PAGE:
This was way back in the 1950s, certainly a long time before so-called space music came into being. The swinging 1960s in London put 20-year-old Al Gromer – “probably the first long haired hippie” – in touch with an amazing mixture of colorful personalities with whom he entered into a number of multicultural musical experiments, and who were to have a lasting influence on him: The Prince Tiane na Champassak of Laos introduced him to tantric art, and popstar Marc Bolan invited him to all-night musical jam sessions. With Mike Figgins, today a successful Hollywood film director, he explored psycho-acoustic phenomena. Master Jazz saxophonist Ronnie Scott of Ronnie Scott’s Jazzclub fame introduced Al to the giants of jazz like Ben Webster, Max Roach and Miles Davis. Macrobiotics guru Sam Gregs introduced him to the subtleties of “you are what you eat” and Cat Stevens, now Yussuf Islam, to English poetry.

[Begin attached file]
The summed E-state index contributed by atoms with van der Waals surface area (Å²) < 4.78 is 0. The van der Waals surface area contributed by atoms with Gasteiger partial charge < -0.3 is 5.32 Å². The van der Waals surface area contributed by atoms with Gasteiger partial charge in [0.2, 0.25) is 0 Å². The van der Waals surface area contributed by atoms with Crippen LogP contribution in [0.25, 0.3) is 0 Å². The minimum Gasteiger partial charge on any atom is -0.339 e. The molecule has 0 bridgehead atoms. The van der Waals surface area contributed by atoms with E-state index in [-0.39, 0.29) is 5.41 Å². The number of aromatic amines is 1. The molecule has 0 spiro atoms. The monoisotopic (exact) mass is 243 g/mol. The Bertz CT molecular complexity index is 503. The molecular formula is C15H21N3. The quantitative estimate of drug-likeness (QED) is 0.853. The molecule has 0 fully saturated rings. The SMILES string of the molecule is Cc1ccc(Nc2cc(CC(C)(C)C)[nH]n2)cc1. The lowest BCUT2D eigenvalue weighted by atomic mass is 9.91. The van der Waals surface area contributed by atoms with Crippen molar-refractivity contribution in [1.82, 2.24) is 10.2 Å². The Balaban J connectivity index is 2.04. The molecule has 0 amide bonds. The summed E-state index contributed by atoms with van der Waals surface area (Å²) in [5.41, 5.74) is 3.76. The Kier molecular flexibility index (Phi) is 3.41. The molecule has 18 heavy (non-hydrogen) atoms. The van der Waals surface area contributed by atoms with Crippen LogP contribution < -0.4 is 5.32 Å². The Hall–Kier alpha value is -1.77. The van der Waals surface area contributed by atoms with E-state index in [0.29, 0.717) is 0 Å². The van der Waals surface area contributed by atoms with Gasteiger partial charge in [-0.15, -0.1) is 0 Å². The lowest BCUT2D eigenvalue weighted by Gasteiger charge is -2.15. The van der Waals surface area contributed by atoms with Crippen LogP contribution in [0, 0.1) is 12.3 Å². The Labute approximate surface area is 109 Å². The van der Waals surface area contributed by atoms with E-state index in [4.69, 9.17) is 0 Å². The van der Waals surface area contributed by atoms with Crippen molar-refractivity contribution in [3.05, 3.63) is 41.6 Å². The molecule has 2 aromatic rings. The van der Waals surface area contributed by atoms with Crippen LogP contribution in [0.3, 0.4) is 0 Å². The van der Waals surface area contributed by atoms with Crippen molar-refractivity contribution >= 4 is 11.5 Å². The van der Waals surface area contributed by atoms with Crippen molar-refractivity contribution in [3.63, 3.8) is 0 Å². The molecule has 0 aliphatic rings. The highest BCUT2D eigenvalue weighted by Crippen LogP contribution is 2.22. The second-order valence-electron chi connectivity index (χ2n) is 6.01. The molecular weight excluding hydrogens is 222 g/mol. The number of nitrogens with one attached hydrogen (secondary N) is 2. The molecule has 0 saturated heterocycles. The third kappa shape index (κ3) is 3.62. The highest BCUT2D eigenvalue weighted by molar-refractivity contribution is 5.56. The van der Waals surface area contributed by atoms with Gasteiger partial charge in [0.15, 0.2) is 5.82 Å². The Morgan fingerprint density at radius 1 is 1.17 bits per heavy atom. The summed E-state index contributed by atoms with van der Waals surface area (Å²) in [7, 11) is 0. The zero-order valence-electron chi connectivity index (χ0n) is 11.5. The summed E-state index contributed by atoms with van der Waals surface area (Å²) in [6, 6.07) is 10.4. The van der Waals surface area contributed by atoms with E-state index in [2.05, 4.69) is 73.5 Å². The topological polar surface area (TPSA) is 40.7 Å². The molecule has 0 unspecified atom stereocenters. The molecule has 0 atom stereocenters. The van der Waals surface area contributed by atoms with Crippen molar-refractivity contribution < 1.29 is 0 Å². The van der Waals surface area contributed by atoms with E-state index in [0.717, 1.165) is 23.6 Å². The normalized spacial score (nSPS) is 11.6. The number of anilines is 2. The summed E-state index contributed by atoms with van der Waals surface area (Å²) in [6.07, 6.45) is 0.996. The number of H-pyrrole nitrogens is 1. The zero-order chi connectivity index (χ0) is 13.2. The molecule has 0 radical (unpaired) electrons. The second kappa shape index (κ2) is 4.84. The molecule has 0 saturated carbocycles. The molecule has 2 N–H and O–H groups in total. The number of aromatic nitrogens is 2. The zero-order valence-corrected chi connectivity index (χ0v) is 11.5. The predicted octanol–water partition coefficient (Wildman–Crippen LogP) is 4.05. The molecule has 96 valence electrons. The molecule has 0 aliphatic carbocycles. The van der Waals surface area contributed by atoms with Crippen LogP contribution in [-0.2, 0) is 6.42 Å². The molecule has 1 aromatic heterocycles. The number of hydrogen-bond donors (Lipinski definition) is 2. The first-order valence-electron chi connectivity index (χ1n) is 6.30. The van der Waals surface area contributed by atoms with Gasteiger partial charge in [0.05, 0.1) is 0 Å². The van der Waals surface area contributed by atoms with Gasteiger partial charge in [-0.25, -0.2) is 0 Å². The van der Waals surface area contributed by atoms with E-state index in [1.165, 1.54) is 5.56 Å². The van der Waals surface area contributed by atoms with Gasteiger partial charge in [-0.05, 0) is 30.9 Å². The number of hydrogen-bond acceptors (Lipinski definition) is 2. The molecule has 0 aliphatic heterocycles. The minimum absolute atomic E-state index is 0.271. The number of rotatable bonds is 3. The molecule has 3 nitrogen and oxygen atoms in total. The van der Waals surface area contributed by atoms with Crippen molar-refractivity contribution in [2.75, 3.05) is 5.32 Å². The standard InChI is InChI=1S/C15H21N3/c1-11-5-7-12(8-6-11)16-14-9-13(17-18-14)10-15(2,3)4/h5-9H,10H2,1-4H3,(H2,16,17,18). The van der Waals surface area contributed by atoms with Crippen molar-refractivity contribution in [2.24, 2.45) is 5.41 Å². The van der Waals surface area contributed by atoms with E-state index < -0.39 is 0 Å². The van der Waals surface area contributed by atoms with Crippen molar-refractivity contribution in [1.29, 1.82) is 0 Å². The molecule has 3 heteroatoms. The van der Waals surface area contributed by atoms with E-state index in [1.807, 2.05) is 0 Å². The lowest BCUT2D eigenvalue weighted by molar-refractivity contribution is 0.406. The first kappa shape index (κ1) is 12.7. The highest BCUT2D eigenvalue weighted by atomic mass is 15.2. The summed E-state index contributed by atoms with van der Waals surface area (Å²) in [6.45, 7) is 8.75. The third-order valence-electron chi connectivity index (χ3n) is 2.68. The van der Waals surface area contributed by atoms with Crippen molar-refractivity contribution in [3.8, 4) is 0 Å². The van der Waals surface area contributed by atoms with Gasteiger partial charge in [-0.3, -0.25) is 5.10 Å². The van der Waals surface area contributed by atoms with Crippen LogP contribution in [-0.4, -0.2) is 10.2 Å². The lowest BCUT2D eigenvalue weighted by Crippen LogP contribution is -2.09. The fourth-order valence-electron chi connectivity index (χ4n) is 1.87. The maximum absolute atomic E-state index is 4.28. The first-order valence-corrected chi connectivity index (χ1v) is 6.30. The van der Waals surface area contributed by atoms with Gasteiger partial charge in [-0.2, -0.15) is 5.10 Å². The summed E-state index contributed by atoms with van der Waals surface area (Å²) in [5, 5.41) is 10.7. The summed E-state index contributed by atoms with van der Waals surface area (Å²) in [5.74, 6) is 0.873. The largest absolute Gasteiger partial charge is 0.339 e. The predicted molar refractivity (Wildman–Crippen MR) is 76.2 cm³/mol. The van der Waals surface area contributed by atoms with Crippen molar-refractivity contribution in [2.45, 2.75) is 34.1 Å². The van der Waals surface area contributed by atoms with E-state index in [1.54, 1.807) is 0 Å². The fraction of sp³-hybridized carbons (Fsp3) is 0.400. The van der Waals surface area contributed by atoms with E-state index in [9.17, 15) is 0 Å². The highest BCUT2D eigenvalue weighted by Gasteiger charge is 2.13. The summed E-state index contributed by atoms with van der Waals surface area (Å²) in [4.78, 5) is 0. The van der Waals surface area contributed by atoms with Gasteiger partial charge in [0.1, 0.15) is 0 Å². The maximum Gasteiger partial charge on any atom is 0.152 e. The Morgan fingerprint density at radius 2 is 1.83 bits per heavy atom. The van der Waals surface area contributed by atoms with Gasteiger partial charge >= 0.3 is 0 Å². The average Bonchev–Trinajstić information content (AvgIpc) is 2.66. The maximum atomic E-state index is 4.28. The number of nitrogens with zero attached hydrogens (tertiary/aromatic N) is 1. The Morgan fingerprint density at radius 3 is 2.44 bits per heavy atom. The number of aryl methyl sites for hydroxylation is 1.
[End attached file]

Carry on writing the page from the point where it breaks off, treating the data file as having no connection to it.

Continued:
There were many musicians of many backgrounds who helped shape Al’s musical personality during that period of 1965 to around 1969. “The main contributing factor that eventually led me to my own musical ‘ritual’ Paisley Music, was that I never really felt at home in the different types of music that I had studied or been in contact with. All these styles and traditions seemed to be very much set in their ways and I was looking for a type of musical expression that combined all of these, yet was beyond all of them, a type of music that was more universal and at the same time more subtle than most of them.”